Hunting for house hunters

digital-marketing

– why marketing is the key to choosing the most effective agent.

The job of an estate agent is to sell your home, to the right buyer, for the highest possible price.  That seems straightforward enough…  but the agent’s ability to do that depends upon how many ‘potential’ buyers get to know that your home is for sale.

Imagine, for example, there are ten potential buyers in the market for your kind of home…  but only two of them can afford to pay the asking price.  Will your chosen agent be able to tell every buyer about your home??  Or will they miss a few…  including, perhaps, the buyers able to pay the best price!?

The answer depends entirely upon two things – the advertising and marketing strategy of the Estate Agents, and the quality of the follow-up of enquiries by that Agent.

Different ‘potential’ buyers look for houses in different ways.  A good agent covers as many bases as possible for each home they are selling.  You should know how and where an agent’s advertising works, and how they follow up each enquiry.

This is a broad summary of the principle forms of advertising and marketing.

The Internet

This is far and away the most important part of any agency’s marketing plan.  More than 85% of house hunters use the internet as part of their property search, and it’s estimated that over 70% of buyers find their new home online.  The reasons are straightforward – a house-hunter can specify detailed criteria as to what they are looking for, and can look for houses at any time of the day or night.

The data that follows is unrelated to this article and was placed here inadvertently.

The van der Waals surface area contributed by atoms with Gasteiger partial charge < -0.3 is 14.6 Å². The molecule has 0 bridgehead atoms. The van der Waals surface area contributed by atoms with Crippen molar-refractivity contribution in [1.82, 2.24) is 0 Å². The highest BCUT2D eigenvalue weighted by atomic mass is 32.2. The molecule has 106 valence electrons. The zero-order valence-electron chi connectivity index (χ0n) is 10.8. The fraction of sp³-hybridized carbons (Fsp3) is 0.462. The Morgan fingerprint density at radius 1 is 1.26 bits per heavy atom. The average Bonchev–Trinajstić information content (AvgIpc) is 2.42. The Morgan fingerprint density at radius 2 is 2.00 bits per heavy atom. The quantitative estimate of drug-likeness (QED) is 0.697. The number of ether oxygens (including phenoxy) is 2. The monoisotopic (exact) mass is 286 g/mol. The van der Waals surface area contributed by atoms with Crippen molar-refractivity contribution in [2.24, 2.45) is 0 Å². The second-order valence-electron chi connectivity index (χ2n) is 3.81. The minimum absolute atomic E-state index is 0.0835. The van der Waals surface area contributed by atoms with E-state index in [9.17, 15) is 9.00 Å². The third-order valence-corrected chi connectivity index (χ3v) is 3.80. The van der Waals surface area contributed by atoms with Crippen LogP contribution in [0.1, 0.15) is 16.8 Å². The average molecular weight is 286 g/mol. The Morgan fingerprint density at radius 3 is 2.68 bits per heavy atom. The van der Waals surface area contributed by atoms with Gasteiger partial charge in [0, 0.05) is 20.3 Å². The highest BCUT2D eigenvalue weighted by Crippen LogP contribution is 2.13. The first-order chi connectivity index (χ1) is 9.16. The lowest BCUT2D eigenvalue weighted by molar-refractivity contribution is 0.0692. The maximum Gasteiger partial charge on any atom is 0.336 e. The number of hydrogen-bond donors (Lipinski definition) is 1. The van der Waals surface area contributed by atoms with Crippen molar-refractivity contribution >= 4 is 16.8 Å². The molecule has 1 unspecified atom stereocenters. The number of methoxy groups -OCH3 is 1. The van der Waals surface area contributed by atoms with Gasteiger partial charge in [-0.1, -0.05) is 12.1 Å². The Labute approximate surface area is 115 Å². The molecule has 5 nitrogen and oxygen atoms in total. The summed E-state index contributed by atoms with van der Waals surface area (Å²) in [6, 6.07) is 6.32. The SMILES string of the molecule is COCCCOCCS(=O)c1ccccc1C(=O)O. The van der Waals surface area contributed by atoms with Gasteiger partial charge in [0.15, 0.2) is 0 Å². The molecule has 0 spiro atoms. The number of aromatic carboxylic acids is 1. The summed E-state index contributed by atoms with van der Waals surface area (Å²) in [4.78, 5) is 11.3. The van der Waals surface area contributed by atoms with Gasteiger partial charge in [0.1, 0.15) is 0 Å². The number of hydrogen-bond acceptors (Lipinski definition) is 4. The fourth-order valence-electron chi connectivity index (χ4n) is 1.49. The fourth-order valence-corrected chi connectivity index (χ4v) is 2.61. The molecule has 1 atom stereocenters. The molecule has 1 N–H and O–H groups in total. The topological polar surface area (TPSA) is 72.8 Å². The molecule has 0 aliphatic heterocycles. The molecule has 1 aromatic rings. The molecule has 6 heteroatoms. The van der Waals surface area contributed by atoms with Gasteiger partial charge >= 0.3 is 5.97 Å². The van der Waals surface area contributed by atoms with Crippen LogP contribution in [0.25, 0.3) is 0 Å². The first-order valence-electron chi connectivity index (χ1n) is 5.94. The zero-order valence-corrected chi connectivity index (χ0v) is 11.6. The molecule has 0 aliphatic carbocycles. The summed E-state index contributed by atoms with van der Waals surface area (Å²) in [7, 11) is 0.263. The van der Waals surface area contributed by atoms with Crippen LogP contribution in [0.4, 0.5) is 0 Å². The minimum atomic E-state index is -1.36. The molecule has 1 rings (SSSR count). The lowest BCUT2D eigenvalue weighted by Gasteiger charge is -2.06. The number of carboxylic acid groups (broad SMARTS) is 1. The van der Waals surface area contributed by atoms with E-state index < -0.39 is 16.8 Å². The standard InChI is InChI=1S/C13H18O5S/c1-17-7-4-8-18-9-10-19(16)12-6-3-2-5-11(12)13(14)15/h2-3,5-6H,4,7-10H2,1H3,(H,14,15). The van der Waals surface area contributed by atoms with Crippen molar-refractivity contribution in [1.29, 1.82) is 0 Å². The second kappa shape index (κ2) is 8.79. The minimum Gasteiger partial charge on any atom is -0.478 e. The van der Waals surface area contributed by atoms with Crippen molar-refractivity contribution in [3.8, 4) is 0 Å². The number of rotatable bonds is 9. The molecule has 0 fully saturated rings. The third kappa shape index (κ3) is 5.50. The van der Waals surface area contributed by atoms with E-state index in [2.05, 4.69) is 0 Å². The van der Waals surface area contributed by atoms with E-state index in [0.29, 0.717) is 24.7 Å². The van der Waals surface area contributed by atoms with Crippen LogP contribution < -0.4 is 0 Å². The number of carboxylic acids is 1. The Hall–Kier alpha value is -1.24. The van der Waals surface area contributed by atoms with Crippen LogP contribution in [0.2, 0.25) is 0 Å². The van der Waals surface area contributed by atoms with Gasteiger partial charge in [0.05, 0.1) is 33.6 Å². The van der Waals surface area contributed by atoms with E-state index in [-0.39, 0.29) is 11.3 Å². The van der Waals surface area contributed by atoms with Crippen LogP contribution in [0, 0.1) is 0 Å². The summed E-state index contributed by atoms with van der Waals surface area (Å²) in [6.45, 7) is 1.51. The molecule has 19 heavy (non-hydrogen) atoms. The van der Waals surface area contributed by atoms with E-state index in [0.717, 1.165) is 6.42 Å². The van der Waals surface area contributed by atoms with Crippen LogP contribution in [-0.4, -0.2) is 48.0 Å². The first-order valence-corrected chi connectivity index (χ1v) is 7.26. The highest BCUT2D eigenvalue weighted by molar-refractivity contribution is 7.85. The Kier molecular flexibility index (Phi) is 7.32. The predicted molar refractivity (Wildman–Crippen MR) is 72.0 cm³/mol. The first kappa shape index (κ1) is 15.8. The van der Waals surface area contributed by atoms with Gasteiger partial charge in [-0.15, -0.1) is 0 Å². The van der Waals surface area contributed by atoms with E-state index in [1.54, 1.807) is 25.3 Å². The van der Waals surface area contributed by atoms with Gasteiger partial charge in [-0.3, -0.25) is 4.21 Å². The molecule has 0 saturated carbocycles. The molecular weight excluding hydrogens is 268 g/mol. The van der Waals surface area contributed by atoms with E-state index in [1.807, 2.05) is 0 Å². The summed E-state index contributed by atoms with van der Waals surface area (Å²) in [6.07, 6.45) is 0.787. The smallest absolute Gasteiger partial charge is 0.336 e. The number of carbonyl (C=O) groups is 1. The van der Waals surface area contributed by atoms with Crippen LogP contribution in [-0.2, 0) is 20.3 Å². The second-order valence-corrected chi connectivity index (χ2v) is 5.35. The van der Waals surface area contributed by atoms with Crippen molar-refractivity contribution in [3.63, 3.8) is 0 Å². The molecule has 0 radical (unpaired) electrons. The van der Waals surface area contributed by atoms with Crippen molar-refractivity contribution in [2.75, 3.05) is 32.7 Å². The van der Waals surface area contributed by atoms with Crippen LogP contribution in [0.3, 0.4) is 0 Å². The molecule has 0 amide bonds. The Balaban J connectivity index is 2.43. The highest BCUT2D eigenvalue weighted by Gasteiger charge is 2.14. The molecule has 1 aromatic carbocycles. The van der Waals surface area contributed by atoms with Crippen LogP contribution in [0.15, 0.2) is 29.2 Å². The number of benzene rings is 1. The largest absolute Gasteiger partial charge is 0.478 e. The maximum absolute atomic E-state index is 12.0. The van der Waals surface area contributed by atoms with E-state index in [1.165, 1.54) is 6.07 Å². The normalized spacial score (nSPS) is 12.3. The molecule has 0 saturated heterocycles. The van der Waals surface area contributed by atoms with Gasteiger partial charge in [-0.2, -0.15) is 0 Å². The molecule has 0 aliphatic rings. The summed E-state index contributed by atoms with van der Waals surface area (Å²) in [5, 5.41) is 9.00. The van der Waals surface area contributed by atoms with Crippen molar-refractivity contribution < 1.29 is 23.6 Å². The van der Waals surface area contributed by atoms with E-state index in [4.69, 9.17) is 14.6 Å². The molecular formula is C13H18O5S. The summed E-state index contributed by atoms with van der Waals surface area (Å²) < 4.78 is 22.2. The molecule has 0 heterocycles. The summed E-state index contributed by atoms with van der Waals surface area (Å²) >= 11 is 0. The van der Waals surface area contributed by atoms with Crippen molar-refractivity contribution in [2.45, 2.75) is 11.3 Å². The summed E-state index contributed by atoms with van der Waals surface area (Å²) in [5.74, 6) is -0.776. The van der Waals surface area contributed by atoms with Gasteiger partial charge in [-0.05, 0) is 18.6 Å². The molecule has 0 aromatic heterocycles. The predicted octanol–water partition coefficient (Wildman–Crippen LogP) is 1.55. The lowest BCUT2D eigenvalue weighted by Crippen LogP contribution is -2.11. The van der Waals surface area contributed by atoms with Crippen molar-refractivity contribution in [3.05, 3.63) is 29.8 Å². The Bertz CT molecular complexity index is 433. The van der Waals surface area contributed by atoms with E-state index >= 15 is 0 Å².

A second consideration is that agents who advertise online get lots of email enquiries, and so have an active and ‘live’ database of house-hunters that can be reached by the click of a mouse when another suitable property comes on the market.

There are two basic components of internet marketing.  The first is the agency’s own site.  The second part of online marketing are the ‘Portal’ websites.

The agent’s website

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Every agent worth dealing with has a homepage.  Most of all, this should be simple to use.  Go to the agent’s home page, and see how easy it is to search for property.  If it’s straight-forward, that’s fine.  If it’s a struggle to find how to search… or indeed, a struggle to find the agent’s home page at all…  then you should seriously consider rejecting that agent straight away.  An agent that has a clumsy home page…  or no home page at all…   may miss out on the best buyers.

Property Portal Websites